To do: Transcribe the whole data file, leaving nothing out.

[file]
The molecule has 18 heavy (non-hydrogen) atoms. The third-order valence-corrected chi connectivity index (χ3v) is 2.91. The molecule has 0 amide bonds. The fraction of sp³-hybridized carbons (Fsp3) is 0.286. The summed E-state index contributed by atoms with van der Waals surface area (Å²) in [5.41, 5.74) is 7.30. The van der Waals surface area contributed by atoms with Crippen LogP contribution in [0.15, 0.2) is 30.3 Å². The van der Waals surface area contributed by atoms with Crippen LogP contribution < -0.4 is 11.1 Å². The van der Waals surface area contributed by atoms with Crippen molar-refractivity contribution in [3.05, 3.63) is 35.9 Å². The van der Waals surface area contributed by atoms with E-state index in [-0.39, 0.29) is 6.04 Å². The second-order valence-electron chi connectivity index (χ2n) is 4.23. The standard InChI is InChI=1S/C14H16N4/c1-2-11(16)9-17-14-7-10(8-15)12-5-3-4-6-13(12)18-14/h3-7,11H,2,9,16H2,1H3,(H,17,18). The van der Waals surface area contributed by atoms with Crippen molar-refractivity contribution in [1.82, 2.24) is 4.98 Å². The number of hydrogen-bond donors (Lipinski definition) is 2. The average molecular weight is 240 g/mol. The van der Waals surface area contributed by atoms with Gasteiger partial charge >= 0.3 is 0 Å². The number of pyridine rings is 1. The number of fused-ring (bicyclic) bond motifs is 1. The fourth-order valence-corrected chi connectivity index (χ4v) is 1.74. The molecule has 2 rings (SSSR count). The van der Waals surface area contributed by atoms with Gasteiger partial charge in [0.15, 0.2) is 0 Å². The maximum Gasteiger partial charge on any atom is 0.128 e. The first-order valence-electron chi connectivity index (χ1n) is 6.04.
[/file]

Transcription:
The molecule has 18 heavy (non-hydrogen) atoms. The third-order valence-corrected chi connectivity index (χ3v) is 2.91. The molecule has 0 amide bonds. The fraction of sp³-hybridized carbons (Fsp3) is 0.286. The summed E-state index contributed by atoms with van der Waals surface area (Å²) in [5.41, 5.74) is 7.30. The van der Waals surface area contributed by atoms with Crippen LogP contribution in [0.15, 0.2) is 30.3 Å². The van der Waals surface area contributed by atoms with Crippen LogP contribution < -0.4 is 11.1 Å². The van der Waals surface area contributed by atoms with Crippen molar-refractivity contribution in [3.05, 3.63) is 35.9 Å². The van der Waals surface area contributed by atoms with E-state index in [-0.39, 0.29) is 6.04 Å². The second-order valence-electron chi connectivity index (χ2n) is 4.23. The standard InChI is InChI=1S/C14H16N4/c1-2-11(16)9-17-14-7-10(8-15)12-5-3-4-6-13(12)18-14/h3-7,11H,2,9,16H2,1H3,(H,17,18). The van der Waals surface area contributed by atoms with Crippen molar-refractivity contribution in [1.82, 2.24) is 4.98 Å². The number of hydrogen-bond donors (Lipinski definition) is 2. The average molecular weight is 240 g/mol. The van der Waals surface area contributed by atoms with Gasteiger partial charge >= 0.3 is 0 Å². The number of pyridine rings is 1. The number of fused-ring (bicyclic) bond motifs is 1. The fourth-order valence-corrected chi connectivity index (χ4v) is 1.74. The molecule has 2 rings (SSSR count). The van der Waals surface area contributed by atoms with Gasteiger partial charge in [0.15, 0.2) is 0 Å². The maximum Gasteiger partial charge on any atom is 0.128 e. The first-order valence-electron chi connectivity index (χ1n) is 6.04.